Average read time: 4 minutes

Go for zero to stop climate breakdown

The clock is ticking. It's time for the UK government to walk the walk on climate policy.

For better or worse, UK government policies have a role to play in preventing climate breakdown. Photo: Creative Commons
For better or worse, UK government policies have a role to play in preventing climate breakdown. Photo: Creative Commons

On 11 December 2018, MPs are due to vote on Theresa May's proposed Brexit deal. Brexiters and remainers alike can see much at stake for our economy and democracy for decades to come. It's why Brexit has been described as 'the issue of our generation'.

Yet there is another international deal being negotiated this December. Whilst it's getting less UK press coverage, its focus has far wider global implications. As UK politicians wrangle over Brexit, governments, corporate lobbyists and activists are gathered in Poland for UN climate change talks. The aim is to agree how to enact the targets of the 2015 Paris climate deal.

A call for leadership

The issue of climate breakdown needs urgent political leadership. It demands we change the way we run our global economy for the good of people and the planet. Just last month, a UN report concluded that it is both essential and possible to avoid catastrophic climate change by limiting global warming to 1.5°C above pre-industrial levels.

UN scientists say the world must cut greenhouse gas emissions almost entirely and remove remaining emissions (often called net-zero emissions) by 2050 at the latest. Considering the warnings in their latest report, many say 2050 is far too late to protect the ecosystems that we all depend upon. We need unprecedented climate action to happen within the next few years.

As a richer country, the UK must take a lead. Indeed, in the past it has done. In November, Quaker representatives joined campaigners, faith leaders and politicians in parliament to mark the 10th anniversary of the Climate Change Act. This act committed the UK to cut carbon and set out a series of 'carbon budgets' to achieve regular targets. This was groundbreaking. The problem? Those targets aren't deep enough. The 2008 act set UK emissions to fall in line with a 2°C warming target, requiring 80 per cent emissions cuts by 2050. According to latest climate science, this will invite climate chaos.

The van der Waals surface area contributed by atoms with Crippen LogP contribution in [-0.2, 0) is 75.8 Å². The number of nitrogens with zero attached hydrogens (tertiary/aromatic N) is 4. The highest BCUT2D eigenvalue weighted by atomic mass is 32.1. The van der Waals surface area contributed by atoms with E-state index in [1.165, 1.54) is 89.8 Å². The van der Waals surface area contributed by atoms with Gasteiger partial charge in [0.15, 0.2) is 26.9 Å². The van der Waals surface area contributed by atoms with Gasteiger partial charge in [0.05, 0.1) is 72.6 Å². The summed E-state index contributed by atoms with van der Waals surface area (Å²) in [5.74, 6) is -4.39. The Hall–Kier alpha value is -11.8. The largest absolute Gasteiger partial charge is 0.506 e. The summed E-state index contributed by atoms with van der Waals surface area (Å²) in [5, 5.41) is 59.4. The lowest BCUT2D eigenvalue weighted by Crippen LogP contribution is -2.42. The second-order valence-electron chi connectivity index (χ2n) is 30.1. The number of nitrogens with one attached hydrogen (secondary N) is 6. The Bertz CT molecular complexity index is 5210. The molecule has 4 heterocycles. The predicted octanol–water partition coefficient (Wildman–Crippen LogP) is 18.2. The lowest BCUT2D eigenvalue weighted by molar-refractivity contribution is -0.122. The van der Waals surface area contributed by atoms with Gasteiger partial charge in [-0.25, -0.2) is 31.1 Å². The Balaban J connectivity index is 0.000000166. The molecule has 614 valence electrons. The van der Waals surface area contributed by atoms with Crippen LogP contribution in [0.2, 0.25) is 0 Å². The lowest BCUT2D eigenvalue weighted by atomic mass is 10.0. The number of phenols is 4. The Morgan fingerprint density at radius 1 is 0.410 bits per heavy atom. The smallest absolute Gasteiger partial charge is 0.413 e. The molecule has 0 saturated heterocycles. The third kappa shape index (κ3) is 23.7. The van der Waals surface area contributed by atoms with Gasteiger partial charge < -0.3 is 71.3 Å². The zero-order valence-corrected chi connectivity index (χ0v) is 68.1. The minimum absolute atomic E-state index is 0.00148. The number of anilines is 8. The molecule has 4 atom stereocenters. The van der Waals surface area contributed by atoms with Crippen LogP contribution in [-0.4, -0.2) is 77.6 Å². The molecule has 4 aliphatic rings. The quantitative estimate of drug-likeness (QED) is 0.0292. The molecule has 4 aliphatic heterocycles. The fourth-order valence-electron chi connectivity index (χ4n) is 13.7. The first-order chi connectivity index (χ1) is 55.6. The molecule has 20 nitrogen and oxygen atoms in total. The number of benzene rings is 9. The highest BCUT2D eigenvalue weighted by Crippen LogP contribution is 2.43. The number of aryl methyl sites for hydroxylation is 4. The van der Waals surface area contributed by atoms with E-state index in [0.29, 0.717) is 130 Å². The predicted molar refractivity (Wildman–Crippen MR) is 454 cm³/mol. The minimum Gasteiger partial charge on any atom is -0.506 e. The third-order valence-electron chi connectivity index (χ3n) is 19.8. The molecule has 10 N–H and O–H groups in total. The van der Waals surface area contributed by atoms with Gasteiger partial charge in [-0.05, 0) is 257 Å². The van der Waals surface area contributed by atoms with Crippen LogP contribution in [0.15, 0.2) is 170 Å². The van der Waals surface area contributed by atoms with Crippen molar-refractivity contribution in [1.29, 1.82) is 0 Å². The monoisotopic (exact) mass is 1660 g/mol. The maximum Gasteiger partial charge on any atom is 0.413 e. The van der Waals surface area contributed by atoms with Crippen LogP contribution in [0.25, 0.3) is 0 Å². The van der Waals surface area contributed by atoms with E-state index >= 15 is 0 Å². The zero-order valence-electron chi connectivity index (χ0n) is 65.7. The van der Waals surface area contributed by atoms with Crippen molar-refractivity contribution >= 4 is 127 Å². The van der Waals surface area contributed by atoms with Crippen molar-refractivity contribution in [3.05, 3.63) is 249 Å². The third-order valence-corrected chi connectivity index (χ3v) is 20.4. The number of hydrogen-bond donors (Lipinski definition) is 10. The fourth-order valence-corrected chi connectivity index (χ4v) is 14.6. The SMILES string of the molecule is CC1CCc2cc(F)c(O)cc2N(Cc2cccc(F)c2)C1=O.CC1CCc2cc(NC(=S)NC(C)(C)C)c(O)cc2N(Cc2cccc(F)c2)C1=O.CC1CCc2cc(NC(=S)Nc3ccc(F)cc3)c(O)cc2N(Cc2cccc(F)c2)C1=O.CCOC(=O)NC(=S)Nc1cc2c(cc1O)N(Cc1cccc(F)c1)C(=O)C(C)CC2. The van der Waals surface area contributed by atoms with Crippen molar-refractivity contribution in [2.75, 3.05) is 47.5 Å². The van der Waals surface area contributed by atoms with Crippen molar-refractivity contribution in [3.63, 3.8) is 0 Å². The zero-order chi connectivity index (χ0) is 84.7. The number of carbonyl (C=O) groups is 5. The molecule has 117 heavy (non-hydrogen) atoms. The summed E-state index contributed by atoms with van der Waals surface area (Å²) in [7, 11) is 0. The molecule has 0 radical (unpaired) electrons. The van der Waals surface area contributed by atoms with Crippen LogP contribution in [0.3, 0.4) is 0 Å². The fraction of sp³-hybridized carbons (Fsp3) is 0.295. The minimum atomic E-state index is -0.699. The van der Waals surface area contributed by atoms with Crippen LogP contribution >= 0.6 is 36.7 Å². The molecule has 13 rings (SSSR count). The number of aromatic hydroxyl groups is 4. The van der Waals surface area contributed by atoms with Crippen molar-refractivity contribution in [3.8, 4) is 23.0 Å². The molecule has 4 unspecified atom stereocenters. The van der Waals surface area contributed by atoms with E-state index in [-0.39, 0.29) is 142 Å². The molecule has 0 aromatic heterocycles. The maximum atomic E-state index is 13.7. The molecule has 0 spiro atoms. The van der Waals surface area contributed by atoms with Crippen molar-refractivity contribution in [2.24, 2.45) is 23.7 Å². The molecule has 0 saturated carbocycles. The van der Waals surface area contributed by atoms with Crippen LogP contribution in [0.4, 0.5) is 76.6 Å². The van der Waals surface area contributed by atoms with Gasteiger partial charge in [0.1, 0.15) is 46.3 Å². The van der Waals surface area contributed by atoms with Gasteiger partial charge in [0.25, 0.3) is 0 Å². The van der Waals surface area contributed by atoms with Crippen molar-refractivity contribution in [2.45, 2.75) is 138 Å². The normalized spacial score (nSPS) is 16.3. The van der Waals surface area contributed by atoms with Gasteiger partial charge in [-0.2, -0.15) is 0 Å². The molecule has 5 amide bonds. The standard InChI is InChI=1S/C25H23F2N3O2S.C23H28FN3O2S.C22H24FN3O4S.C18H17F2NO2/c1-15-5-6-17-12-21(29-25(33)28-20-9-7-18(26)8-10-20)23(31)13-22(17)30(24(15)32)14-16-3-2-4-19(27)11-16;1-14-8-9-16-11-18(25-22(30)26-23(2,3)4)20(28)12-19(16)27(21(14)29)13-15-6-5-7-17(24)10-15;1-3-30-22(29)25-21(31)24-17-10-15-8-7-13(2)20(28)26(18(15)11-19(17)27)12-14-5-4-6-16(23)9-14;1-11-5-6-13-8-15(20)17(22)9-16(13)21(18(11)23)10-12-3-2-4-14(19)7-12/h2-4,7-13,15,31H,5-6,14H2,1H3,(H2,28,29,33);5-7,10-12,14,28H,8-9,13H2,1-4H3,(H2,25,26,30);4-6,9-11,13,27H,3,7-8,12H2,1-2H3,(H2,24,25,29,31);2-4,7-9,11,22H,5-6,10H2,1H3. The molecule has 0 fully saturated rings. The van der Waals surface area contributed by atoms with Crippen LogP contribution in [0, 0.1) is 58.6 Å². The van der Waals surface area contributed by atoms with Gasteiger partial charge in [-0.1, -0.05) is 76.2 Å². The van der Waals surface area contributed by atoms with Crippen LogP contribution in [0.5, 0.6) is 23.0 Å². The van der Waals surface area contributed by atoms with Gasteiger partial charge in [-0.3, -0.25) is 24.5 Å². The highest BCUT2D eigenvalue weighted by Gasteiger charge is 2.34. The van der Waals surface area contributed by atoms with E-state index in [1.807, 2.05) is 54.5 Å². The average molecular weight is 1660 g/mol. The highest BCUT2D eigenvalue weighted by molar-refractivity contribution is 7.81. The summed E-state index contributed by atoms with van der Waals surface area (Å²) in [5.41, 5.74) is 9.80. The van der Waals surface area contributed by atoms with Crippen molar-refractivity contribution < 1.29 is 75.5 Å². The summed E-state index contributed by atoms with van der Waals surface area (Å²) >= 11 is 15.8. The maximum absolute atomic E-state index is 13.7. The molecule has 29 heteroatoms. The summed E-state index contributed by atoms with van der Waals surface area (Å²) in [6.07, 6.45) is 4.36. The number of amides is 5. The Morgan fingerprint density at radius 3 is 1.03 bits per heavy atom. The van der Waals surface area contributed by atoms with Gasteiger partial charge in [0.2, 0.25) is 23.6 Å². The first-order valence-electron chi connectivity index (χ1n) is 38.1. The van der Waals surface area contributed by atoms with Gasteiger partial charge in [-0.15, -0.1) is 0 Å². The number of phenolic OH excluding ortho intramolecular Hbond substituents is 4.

Taking the wrong path

It's deeply concerning that the UK is going to the UN climate talks this week knowing that it is due to miss its current targets. Whilst the UK government is seeking advice on a net-zero emissions target and how we get there, things are going in the wrong directions in many areas. The Autumn Budget gave more money to road building than to the green economy. No policies in the current Agriculture Bill will counter the carbon tide. And the UK government is backing high carbon industries like fracking. This not only fails the UK's legal and moral responsibilities to cut emissions. We're missing out on decent jobs, clean air and better services from green investment.

Local conversations, global impact

We will only see government action on the climate if we build grassroots pressure on a scale that can't be ignored. Talking face-to-face with MPs is part of what we need to do. Last weekend, I joined 19 Quakers who came together in Manchester to learn ways to lobby MPs for climate action. Trainers Hope for the Future helped us find ways to connect with MPs and local councillors from all political shades to support good climate policy. I learnt three things:

  • Keep it local: Our climate crisis is global, but how we respond will impact every MP's constituency. Green investment could offer local jobs, cleaner air and better services for local people – what's not to like?
  • Show your constituency cares: Maybe your MP needs convincing to support climate action. Why not join with others in your community – for example, different faith groups – to show that climate change is a widely held concern?
  • Have an offer: MPs are busy people, so help them out. Provide clear information on climate issues, invite them to an event where they can meet lots of people, or coordinate local press coverage for when they take action!

Quakers have always been part of the wider climate movement, speaking truth to power on issues of sustainability. By holding decisionmakers to account over climate change, we also make room for them to show leadership.

From lobbying MPs, to direct action, to demanding councils divest their pension funds from fossil fuels, Quakers are joining with others to demand real climate action from government like never before.

Find out more about how you can take action at www.quaker.org.uk/climatejustice

Read our climate policy briefing for Friends (PDF)